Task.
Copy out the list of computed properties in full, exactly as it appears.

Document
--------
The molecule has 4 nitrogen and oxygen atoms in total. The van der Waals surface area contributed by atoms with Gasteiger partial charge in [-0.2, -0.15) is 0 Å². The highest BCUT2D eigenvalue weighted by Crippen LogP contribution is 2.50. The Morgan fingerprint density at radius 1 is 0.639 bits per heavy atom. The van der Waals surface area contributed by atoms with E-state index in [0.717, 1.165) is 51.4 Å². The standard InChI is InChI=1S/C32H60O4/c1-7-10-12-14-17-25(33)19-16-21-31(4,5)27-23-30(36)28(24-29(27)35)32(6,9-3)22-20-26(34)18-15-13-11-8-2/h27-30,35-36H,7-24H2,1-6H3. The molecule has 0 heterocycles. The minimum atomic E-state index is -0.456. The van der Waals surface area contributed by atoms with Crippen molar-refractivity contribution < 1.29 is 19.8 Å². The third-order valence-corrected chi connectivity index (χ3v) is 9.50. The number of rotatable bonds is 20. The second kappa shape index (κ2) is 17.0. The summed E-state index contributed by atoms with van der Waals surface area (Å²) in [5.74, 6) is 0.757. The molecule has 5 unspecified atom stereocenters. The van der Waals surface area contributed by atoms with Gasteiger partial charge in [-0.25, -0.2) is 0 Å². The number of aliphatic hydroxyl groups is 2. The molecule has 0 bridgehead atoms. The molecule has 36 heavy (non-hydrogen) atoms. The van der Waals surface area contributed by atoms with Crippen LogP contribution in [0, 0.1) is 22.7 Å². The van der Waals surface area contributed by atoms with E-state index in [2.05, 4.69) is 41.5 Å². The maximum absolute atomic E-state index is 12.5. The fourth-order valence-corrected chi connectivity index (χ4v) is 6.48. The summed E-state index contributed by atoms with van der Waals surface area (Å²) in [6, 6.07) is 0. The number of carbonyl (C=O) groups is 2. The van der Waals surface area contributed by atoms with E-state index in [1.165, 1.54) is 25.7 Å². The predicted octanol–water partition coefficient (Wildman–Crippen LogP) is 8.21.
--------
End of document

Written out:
The molecule has 4 nitrogen and oxygen atoms in total. The van der Waals surface area contributed by atoms with Gasteiger partial charge in [-0.2, -0.15) is 0 Å². The highest BCUT2D eigenvalue weighted by Crippen LogP contribution is 2.50. The Morgan fingerprint density at radius 1 is 0.639 bits per heavy atom. The van der Waals surface area contributed by atoms with E-state index in [0.717, 1.165) is 51.4 Å². The standard InChI is InChI=1S/C32H60O4/c1-7-10-12-14-17-25(33)19-16-21-31(4,5)27-23-30(36)28(24-29(27)35)32(6,9-3)22-20-26(34)18-15-13-11-8-2/h27-30,35-36H,7-24H2,1-6H3. The molecule has 0 heterocycles. The minimum atomic E-state index is -0.456. The van der Waals surface area contributed by atoms with Crippen molar-refractivity contribution < 1.29 is 19.8 Å². The third-order valence-corrected chi connectivity index (χ3v) is 9.50. The number of rotatable bonds is 20. The second kappa shape index (κ2) is 17.0. The summed E-state index contributed by atoms with van der Waals surface area (Å²) in [5.74, 6) is 0.757. The molecule has 5 unspecified atom stereocenters. The van der Waals surface area contributed by atoms with Gasteiger partial charge in [-0.25, -0.2) is 0 Å². The number of aliphatic hydroxyl groups is 2. The molecule has 0 bridgehead atoms. The molecule has 36 heavy (non-hydrogen) atoms. The van der Waals surface area contributed by atoms with Crippen LogP contribution in [0, 0.1) is 22.7 Å². The van der Waals surface area contributed by atoms with E-state index in [2.05, 4.69) is 41.5 Å². The maximum absolute atomic E-state index is 12.5. The fourth-order valence-corrected chi connectivity index (χ4v) is 6.48. The summed E-state index contributed by atoms with van der Waals surface area (Å²) in [6, 6.07) is 0. The number of carbonyl (C=O) groups is 2. The van der Waals surface area contributed by atoms with E-state index in [1.165, 1.54) is 25.7 Å². The predicted octanol–water partition coefficient (Wildman–Crippen LogP) is 8.21.